I wonder, as I paint, if the story of the Fall is actually the story of god and not an errant angel. Could it be that profound disappointment makes you resent the boundaries you place around yourself, and if you are indeed a god, how can you be anything, truly, but boundless?
Perhaps God, weeping for the willfulness of humankind, split apart and sent his own despair and disappointment and rage as Lucifer, and thereafter that has been the Fall, the splitting apart of a once whole god. I could understand that, I could empathise if so. For this is how I felt now, split apart, boundless, only curious in some detached, bleak way about how far I might go.
Forcing Richard by my painting was too far, even for me, and in any case, my rage was not to him. It could never be to him, for I loved him so simply, so perfectly. Thus Lucifer had to split from God to do his damage to humanity. God could not have done that from such profound love within. And neither can I.
But part of me fell, split apart, given birth by my brush and my paint. And my hatred fell on the shoulders of a different one, the one who had stolen my love, the one who had made my beloved so deeply and unknowingly betray me.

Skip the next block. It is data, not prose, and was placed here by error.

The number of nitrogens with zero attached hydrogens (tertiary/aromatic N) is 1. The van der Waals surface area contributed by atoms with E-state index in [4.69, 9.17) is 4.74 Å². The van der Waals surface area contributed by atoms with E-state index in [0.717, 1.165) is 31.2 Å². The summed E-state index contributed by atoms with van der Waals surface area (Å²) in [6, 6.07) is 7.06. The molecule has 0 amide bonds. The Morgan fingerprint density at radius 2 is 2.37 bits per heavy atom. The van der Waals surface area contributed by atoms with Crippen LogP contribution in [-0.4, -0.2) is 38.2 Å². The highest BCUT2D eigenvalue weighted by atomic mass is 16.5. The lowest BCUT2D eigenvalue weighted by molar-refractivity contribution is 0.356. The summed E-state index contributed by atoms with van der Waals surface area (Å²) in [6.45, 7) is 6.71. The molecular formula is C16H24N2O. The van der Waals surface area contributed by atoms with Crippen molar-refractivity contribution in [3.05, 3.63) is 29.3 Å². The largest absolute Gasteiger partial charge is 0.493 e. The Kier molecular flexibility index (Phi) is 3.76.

I paint her very deliberately. And her form is perfect. Richard had many photos of her, in fact, and from these I gleaned every precise detail required. I painted her running, rushing to her lover, across the street from my home, across to the café, laughing with joy to be with my beloved. My beloved.
But just as she is crossing, she does not look, does not look in time, and she is hit, sudden, complete and fatally, by a speeding car. I paint death in the pain and the impact, and on my beloved’s sweet face a strange mixture of joy and horror, caught in the split moment of the painting. The moment he realizes she is gone, just as she is leaving, just as the soul departs.
It is perhaps my greatest work artistically, the nuance of that precise moment caught so perfectly. It is a shame I can never show this, and I know I never can. Like so many of my god-strewn work of late, it is a private affair. It is my equivalent of Dorian Grey’s portrait in the attic, the proof of my mastery over life that only I can see lest it is taken from me forever.
And it is also proof of my mastery over death.
(c) Helen M Valentina 2015, All Rights Reserved